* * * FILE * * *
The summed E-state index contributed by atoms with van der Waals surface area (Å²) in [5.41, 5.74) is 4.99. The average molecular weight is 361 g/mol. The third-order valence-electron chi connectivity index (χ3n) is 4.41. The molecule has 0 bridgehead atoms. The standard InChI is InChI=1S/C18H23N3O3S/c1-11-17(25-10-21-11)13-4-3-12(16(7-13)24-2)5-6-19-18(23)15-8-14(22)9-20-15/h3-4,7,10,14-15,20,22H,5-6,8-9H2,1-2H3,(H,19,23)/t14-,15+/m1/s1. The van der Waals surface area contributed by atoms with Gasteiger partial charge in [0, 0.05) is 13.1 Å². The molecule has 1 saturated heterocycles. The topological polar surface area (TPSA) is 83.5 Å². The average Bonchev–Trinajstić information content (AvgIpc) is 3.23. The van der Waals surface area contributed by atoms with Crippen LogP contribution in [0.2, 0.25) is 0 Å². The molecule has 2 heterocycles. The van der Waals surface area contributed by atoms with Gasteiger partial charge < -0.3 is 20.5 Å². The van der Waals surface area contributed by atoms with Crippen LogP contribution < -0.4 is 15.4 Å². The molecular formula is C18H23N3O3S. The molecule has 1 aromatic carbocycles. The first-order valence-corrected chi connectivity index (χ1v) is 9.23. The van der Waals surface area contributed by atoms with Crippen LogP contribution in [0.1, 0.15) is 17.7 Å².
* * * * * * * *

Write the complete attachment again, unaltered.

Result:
The summed E-state index contributed by atoms with van der Waals surface area (Å²) in [5.41, 5.74) is 4.99. The average molecular weight is 361 g/mol. The third-order valence-electron chi connectivity index (χ3n) is 4.41. The molecule has 0 bridgehead atoms. The standard InChI is InChI=1S/C18H23N3O3S/c1-11-17(25-10-21-11)13-4-3-12(16(7-13)24-2)5-6-19-18(23)15-8-14(22)9-20-15/h3-4,7,10,14-15,20,22H,5-6,8-9H2,1-2H3,(H,19,23)/t14-,15+/m1/s1. The van der Waals surface area contributed by atoms with Gasteiger partial charge in [0, 0.05) is 13.1 Å². The molecule has 1 saturated heterocycles. The topological polar surface area (TPSA) is 83.5 Å². The average Bonchev–Trinajstić information content (AvgIpc) is 3.23. The van der Waals surface area contributed by atoms with Crippen LogP contribution in [0.2, 0.25) is 0 Å². The molecule has 2 heterocycles. The van der Waals surface area contributed by atoms with Gasteiger partial charge < -0.3 is 20.5 Å². The van der Waals surface area contributed by atoms with Crippen LogP contribution < -0.4 is 15.4 Å². The molecular formula is C18H23N3O3S. The molecule has 1 aromatic carbocycles. The first-order valence-corrected chi connectivity index (χ1v) is 9.23. The van der Waals surface area contributed by atoms with Crippen LogP contribution in [0.1, 0.15) is 17.7 Å².